Posted: August 29, 2023

Thanks to a seven-figure estate gift to the Franklin County 4-H Therapeutic Riding Center's endowment from a longtime volunteer, the center’s future is now brighter than ever.

Franklin County 4-H Therapeutic Riding Facility

Franklin County 4-H Therapeutic Riding Facility

Since 1982, the Franklin County 4-H Therapeutic Riding Center has provided recreational and therapeutic horsemanship activities to individuals of all ages with varying special needs. Thanks to a seven-figure estate gift to the center’s endowment from a longtime volunteer, the center’s future is now brighter than ever.

The bequest comes from Angela Weagly, a 1965 graduate of Penn State with a degree in marketing who passed away in October 2022. A large portion of her gift will become part of the center’s endowment, boosting the center’s operating budget. The center was created by Penn State Extension educator Robert Kessler, who provided leadership and sweat equity throughout his career and after his retirement in 2010. To celebrate Weagly’s dedication as a volunteer and her generous gift, the center plans to honor her this fall.

“The Franklin County Therapeutic Riding Center has been instrumental in providing positive experiences for youth in Franklin County for over 40 years,” said Joshua Rice, Extension’s assistant director for 4-H youth development programs. “The generosity and dedication to providing those experiences to youth, embodied in Ms. Weagly’s extraordinary gift, help ensure that we can continue providing a high-quality experience for many youth. Her generosity impacts not only the 4-H program but also the entire community.”

Michael Martin, the South Central Area Educator for Pennsylvania 4-H, agreed, saying, “The instant feeling when this gift was received was a great relief of financial stress. This gift will enable strategic planning that was previously a second thought to constant fundraising. While fundraising will continue yearly, this gift greatly diminishes the worry of supporting day-to-day operations, and for that we are thankful.”

The center, which began with only 1 acre and three riders, has grown in popularity through the decades. Today, the facility’s 25 acres house three riding arenas and a 10-stall horse barn and accommodates both riding and driving programs. All instructors are paid and certified through the Professional Association of Therapeutic Horsemanship International.

A resident of the Waynesboro area, Weagly started volunteering at the center in the early 1990s and loved seeing what the students could accomplish in the program. Along with helping one of the riding instructors, she also sponsored one of the center’s horses for many years and would work with the horses through the winter when the program was in between sessions. According to fellow volunteers and center employees, Weagly had a passion for the program and horses.

“Angela was a very friendly, personable and welcoming person,” said Carol Hoover, current center volunteer and former volunteer coordinator. “I looked to her as a mentor who was willing to take me under her wing as a fellow volunteer. She really showed her passion through her actions. She was dependable, responsible, caring and encouraging to the students.”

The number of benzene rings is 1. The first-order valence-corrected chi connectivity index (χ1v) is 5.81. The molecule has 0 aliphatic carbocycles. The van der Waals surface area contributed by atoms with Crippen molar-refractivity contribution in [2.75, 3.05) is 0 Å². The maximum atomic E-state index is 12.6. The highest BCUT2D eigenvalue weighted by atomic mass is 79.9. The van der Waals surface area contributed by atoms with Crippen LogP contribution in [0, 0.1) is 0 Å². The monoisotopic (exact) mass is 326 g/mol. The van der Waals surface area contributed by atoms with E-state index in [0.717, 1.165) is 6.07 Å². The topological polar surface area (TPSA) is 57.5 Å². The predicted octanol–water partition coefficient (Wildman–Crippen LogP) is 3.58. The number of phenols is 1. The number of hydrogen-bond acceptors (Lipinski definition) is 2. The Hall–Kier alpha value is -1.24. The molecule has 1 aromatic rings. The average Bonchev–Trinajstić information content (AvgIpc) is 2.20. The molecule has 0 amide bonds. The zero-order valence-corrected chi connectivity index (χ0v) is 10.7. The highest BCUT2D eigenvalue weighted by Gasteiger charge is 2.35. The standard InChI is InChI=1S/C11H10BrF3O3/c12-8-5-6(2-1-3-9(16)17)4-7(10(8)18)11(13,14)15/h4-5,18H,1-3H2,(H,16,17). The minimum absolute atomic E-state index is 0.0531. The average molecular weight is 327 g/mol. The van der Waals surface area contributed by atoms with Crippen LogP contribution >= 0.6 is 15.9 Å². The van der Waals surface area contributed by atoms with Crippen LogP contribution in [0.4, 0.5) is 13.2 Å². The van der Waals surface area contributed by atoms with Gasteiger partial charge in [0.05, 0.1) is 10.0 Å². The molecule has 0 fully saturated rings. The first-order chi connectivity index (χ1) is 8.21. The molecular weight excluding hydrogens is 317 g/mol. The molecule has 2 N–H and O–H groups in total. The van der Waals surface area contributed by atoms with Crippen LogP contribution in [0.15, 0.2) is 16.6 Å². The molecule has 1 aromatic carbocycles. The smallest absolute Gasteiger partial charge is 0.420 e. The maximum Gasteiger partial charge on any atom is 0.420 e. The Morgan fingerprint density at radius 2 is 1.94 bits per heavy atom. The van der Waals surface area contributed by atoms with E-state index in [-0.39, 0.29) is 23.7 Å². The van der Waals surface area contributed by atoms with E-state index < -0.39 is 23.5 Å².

When Susan Rotz, the center’s director, learned about Weagly’s bequest, she said she was shocked but grateful.

“Angela knew what we did and was aware of the financial challenges,” Rotz said. “The center has grown so much that it costs a lot more to operate. We’ve come close to closing several times through the years, but something always came through. Angela really came through for us with this gift.

“She loved horses and she loved the riders who came. She loved to ride herself and knew the benefits of riding.”

For volunteers, Weagly’s gift is inspiring.

“I think, like me, Angela saw what this type of therapy can do for people,” Hoover said. “It’s a unique form of therapy, and you can see the effects and long-term benefits. I think she saw firsthand what this type of therapy can do and wanted to see that the program would survive. What a beautiful way for her to give back.”

For Rotz, this gift is validation of the work she and her fellow employees and volunteers are doing — that they’re headed in the right direction and will continue to be able to offer these services to those who need them most.

“It’s reassuring that someone thought that much of our program that they wanted to invest their money in it,” Rotz said. “We will always need community support, but this gift is amazing and will help keep us going. I thank Angela every night for her generosity.”

For more information about the Franklin County 4-H Therapeutic Riding Center, visit its Facebook page. To make a gift to support the center, visit

Donors like Weagly advance the University’s historic land-grant mission to serve and lead. Through philanthropy, alumni and friends are helping students to join the Penn State family and prepare for lifelong success; driving research, outreach and economic development that grow our shared strength and readiness for the future; and increasing the University’s impact for families, patients, and communications across the Commonwealth and around the world. Learn more by visiting

Administered in Pennsylvania by Penn State Extension, 4-H is a nonformal educational youth-development program of the U.S. Department of Agriculture that helps young people develop knowledge and skills to become capable, caring and contributing citizens. To find your local program, visit the Penn State Extension website at

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